The results of the phase III PACIFIC trial made a significant impact on the treat­ment landscape for locally advanced non−small cell lung cancer when both the progression-free survival and overall survival results were announced separately.
Jhanelle Gray, MD
The results of the phase III PACIFIC trial made a significant impact on the treat­ment landscape for locally advanced non−small cell lung cancer (NSCLC) when both the progression-free survival (PFS) and overall survival (OS) results were announced separately. Now with 3 years of follow-up, updated results from the PACIFIC trial continue to show a significant improvement in outcomes with the use of durvalumab (Imfinzi) in patients with unre­sectable, stage III NSCLC who do not progress on chemoradiotherapy.1
“For unresectable stage III NSCLC, previously, the 5-year survival rates were about 15% to 30%. The PACIFIC trial has changed the standard-of-care treatment for our patients by moving immunotherapy into the consolida­tion setting following completion of concurrent chemotherapy and radia­tion therapy,” said Jhanelle Gray, MD, the lead study author, on the updated findings presented at the 2019 American Society of Clinical Oncology (ASCO) Annual Meeting, in an interview withTargeted Oncology.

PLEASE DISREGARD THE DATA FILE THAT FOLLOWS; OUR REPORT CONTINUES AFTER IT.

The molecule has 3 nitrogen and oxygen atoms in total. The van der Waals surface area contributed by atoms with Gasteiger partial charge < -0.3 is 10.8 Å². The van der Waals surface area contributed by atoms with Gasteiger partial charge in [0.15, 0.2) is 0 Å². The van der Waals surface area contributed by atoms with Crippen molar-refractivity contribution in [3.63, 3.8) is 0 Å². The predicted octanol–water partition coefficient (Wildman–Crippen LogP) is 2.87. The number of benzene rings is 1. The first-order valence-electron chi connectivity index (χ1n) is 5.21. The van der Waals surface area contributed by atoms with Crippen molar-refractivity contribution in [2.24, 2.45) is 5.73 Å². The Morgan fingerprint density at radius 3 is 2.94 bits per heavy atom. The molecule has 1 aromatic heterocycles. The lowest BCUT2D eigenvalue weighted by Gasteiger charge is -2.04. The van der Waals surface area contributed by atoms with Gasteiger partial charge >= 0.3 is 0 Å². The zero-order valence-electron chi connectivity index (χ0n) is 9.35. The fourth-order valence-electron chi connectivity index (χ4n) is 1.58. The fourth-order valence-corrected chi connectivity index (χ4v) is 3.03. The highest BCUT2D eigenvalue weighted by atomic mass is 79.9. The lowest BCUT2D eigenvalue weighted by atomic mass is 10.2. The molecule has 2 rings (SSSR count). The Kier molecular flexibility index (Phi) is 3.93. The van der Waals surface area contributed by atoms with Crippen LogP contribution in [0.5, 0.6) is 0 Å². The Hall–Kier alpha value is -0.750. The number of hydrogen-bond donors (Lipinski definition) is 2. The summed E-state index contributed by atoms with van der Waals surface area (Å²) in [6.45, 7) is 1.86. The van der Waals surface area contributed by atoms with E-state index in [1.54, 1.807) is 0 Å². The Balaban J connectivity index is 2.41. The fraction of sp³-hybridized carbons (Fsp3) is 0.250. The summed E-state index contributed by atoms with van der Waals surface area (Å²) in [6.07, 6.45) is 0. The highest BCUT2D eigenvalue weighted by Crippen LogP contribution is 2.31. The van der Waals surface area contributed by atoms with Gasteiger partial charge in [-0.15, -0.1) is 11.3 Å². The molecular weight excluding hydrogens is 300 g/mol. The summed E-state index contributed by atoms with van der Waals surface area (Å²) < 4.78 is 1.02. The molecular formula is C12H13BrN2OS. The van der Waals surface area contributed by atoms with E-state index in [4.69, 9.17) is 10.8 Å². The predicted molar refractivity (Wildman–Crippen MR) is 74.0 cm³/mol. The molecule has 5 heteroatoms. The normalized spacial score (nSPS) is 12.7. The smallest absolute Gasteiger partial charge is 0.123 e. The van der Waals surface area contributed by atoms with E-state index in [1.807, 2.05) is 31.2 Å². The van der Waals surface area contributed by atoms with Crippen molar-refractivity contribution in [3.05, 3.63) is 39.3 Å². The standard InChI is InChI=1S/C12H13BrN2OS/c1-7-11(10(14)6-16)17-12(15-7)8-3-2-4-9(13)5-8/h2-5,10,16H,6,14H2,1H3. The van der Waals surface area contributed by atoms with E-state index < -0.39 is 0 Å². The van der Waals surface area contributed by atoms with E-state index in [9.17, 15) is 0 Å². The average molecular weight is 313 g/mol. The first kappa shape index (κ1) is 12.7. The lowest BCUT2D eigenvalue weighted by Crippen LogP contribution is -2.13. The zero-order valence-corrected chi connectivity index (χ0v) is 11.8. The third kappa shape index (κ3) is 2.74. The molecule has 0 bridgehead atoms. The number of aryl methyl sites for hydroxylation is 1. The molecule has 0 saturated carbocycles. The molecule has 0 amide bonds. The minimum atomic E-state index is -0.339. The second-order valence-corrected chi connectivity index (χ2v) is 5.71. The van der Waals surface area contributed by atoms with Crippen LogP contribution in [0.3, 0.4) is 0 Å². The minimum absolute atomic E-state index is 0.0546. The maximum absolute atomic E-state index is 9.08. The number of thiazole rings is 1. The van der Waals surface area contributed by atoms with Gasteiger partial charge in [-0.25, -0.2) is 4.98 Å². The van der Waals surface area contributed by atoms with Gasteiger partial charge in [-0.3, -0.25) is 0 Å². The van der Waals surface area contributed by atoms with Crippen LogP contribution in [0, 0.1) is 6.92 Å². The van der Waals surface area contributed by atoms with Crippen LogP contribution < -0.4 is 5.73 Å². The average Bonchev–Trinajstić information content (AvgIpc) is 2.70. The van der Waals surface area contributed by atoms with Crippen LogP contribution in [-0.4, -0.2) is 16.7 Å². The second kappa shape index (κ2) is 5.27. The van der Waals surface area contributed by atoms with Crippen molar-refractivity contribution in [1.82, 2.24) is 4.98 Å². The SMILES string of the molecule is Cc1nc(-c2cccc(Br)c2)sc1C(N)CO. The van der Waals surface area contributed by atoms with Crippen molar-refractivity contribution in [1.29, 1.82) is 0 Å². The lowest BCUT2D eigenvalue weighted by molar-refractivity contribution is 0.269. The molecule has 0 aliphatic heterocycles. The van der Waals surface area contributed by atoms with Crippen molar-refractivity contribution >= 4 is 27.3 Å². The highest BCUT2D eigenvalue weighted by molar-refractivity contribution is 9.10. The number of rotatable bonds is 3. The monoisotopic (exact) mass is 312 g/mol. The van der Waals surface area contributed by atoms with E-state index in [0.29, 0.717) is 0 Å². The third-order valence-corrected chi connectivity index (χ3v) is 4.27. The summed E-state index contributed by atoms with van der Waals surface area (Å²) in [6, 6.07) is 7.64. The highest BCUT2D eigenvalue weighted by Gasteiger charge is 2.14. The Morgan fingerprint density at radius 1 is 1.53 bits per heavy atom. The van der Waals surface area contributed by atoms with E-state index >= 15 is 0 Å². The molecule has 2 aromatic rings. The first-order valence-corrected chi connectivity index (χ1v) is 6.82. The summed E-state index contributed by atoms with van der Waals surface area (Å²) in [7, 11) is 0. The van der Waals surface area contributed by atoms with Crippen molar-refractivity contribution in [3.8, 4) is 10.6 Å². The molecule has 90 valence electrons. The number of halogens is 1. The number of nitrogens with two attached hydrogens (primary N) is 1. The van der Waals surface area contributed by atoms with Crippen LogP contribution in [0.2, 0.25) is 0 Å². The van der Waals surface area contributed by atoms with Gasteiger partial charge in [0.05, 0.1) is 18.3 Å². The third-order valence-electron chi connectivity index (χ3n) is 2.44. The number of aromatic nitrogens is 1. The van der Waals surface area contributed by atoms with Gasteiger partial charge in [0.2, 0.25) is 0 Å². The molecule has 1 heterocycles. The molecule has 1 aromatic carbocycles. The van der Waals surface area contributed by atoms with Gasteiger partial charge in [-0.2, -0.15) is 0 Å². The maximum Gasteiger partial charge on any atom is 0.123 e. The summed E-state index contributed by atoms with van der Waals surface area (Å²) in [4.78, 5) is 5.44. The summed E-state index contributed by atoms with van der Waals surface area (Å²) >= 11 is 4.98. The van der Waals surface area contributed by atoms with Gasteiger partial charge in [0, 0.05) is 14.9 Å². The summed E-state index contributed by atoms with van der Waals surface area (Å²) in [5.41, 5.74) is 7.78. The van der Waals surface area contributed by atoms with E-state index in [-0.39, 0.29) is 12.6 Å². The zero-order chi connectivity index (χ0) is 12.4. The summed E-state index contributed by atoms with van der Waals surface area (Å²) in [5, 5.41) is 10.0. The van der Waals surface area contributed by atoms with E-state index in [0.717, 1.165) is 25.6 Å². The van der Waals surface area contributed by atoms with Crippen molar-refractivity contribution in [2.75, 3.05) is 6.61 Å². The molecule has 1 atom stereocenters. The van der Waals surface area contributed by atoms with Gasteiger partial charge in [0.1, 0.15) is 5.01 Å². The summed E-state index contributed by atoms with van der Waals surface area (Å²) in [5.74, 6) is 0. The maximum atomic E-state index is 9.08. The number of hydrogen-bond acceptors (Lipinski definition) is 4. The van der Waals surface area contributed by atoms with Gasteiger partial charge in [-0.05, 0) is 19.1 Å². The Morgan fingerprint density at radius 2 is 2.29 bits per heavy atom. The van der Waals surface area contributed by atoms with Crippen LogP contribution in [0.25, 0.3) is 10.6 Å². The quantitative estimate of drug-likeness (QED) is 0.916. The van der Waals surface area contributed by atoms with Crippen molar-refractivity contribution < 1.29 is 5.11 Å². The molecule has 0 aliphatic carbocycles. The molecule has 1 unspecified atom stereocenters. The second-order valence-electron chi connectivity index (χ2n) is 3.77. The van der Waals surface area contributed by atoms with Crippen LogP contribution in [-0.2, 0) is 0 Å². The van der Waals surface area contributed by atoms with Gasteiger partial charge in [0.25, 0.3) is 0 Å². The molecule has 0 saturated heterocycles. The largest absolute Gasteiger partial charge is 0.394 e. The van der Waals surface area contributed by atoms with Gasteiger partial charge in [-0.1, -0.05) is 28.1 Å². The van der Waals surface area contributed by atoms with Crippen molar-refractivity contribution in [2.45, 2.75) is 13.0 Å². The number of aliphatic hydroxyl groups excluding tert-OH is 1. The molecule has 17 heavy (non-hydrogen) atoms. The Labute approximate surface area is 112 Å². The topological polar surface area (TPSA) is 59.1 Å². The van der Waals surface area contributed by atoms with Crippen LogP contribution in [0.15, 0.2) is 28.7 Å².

At 3 years, 57% of patients receiving durvalumab were still alive compared with 43.5% of patients in the placebo arm.
“One of the key take-home messages here is that over 50% of patients were still alive at 3 years,” added Gray, the direc­tor of clinical research in the Department of Thoracic Oncology at H. Lee Moffitt Cancer Center and Research Institute in Tampa, Florida. “We have not seen results like this in the past and I think it represents a significant milestone in unresectable stage III lung cancer.”
The randomized, double-blind, international, phase III PACIFIC trial enrolled 713 patients with stage III locally advanced, unre­sectable NSCLC who had not progressed after at least 2 cycles of concurrent platinum-based chemoradio­therapy. The patients were randomized 2:1 to receive either durvalumab (n = 476) or placebo (n = 237) as consolidation treatment. The primary endpoints of the trial were PFS and OS.
In the preliminary results of the trial,2 a significant difference was noted in PFS between the 2 arms, with 16.8 months seen in the durvalumab arm compared with 5.6 months in the placebo arm (stratified HR, 0.52; 95% CI, 0.42-0.65;P<.001). At 12 months, the PFS rate was 55.9% versus 35.3% in the durvalumab and placebo groups, respectively.
Further findings demonstrated that durvalumab significantly prolonged OS compared with placebo (stratified HR, 0.68; 99.73% CI, 0.47-0.997;P= .0025), although the median OS had not yet been reached in the durvalumab arm.3 At 24 months, the OS rate was 66.3% in the durvalumab group versus 55.6% in the placebo group (2-sidedP= .005).
The updated results presented at the ASCO meeting repre­sented a median of 33.3 months of follow-up (range, 0.2-51.3) and 45 new OS events since the primary OS analysis.1 The median OS still had not yet been reached in the durvalumab arm compared with 29.1 months in the placebo arm (stratified HR, 0.69; 95% CI, 0.55-0.86).